Anyway, it’s time to rectify the situation. Here are the steps I intend to follow:

Carry out a stock take 

Our freezer is pretty full right now. I need to grab a pen and paper and jot down everything contained within the drawers of it. There is quite a bit of meat and fish I suspect, plus some Quorn (a meat substitute that is vegetarian but we like despite being omnivores ourselves).

Our cupboards also contain a fair amount of canned vegetables, beans, packets of couscous and rice.

Meal plan

I need to sit down and plan which meals can be put together from the freezer and cupboard ingredients. To be honest, I suspect there are quite a few! Hopefully this will have a positive effect on our grocery bill for the next month as we eat out of the freezer and cupboards so buy less new stuff.

Although I usually meal plan a whole week, the dinners for different days often get switched around depending on what we feel like eating or if unexpected events crop up.

Use the slow cooker (AKA crockpots)

I have been a fan of slow cookers ever since buying our first one in 2004, the year that I first moved in with my now-husband. They are wonderful for several reasons.

Firstly, you can bung in all your ingredients first thing in the morning, or even the night before if you like (just refrigerate the ceramic pot overnight to keep chilled if you do so). Switch it on before you leave the house, then return from work at the end of the day to the scent of a delicious, cooked meal ready to tuck into. What could be better?

Secondly, slow cookers are economical because they use a similar amount of energy to a light bulb. They can be used to cook cheaper cuts of meat which, due to the lengthy cooking time, turn from tough to tender and meat literally falls off the bone.

Lastly, the nature of one-pot cooking means less clearing up to do after dinner. That can only be a good thing in my book!

Try out new recipes 

I have a ridiculous number of cookbooks. Yet we seem to eat the same meals over and over again. So, I intend to flick through some of the books and mark the most appealing recipes to try. There are lots I still intend to try in my newest purchase, 5 Ingredients by Jamie Oliver. It makes sense that if I use fewer ingredients in a recipe (as long as they aren’t ridiculously expensive ones, such as caviar and saffron ;)) the cost will hopefully be brought down, too.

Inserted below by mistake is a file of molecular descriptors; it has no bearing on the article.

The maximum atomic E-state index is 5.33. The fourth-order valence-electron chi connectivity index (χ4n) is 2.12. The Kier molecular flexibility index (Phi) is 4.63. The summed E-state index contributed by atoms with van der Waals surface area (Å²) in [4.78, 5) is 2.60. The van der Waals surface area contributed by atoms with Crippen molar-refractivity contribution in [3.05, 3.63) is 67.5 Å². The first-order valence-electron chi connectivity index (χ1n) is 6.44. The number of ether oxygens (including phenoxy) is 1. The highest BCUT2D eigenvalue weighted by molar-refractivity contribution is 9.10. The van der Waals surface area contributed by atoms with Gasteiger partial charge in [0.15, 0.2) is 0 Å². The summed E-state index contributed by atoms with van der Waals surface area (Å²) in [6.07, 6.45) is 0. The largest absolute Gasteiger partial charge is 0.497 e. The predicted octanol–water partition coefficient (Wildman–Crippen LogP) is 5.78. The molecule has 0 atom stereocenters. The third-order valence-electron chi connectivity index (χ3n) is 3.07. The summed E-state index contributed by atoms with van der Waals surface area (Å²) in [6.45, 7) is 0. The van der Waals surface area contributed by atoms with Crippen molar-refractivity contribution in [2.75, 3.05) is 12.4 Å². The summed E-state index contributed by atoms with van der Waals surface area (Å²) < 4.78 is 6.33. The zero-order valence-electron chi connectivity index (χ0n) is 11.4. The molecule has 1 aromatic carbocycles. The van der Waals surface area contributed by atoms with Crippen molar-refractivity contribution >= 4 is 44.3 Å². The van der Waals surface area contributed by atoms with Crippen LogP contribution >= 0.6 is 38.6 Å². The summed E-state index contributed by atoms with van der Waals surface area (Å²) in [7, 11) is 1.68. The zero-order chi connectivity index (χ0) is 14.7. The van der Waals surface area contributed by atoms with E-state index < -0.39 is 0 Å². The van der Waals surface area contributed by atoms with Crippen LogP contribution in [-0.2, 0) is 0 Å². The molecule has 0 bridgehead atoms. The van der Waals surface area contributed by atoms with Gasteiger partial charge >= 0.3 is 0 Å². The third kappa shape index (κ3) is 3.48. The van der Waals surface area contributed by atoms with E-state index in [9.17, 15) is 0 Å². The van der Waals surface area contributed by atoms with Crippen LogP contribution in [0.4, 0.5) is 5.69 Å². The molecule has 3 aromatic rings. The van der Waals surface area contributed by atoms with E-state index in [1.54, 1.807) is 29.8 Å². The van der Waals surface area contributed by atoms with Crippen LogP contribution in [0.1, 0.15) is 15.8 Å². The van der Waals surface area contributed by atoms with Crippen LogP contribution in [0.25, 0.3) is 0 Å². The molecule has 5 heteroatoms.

Let’s hope that following these steps results in us saving money, eating more healthily and enjoying our food more.

How about you? Do you have any tips to share on reducing your grocery bill? I would love to hear them.

How to enjoy winter

How to Enjoy Winter Living

Do you enjoy the winter season? I have to admit that it doesn’t come naturally to me.

The promise of Christmas and the bright lights, decorations and general festivities throughout November and December ride me on a high to the end of the year, but once New Year celebrations are over my mood can easily plummet once the anticlimax sets in. Not to mention that most people are broke so have little money to go out and spend to cheer themselves up, plus everyone seems to be on a diet.

All of this, combined with frosty temperatures and drizzly days here in the UK, don’t exactly make a recipe for joyful living in January and February.

Enough of all that negativity, though! Yes, it may be more difficult to stay upbeat and enjoy the coldest part of the year, but it just takes a little more effort to do so.

Hygge

I’m an afficionado of the Scandinavian concept of ‘hygge’, having been an long-time watcher of Scandi noir TV shows and films (obviously the scenes of hygge are interspersed with solving crimes but there are still plenty of them!). I’ve read a fair few books on the subject, too. I love ‘The Art of Hygge’ by Johnny Jackson and Elias Larsen and ‘The Little Book of Hygge’ by Meik Wiking amongst others. There are too many facets to the hygge concept to detail in this post, so I’ll just mention a couple.

Atmosphere

Create a cosy atmosphere at home. This begins with lighting: the Danes like to create soft pockets of lighting in corners of rooms with lamps rather than switching on ceiling lights that illuminate a room too dazzlingly.

Scandi homes tend to utilise a lot of natural materials such as wood, leather and wool in their decor and these natural textures look good together. Soft throws and blankets are used to stay warm and cosy. All of this helps to create an appealing home that you’ll enjoy spending time in and coming home to.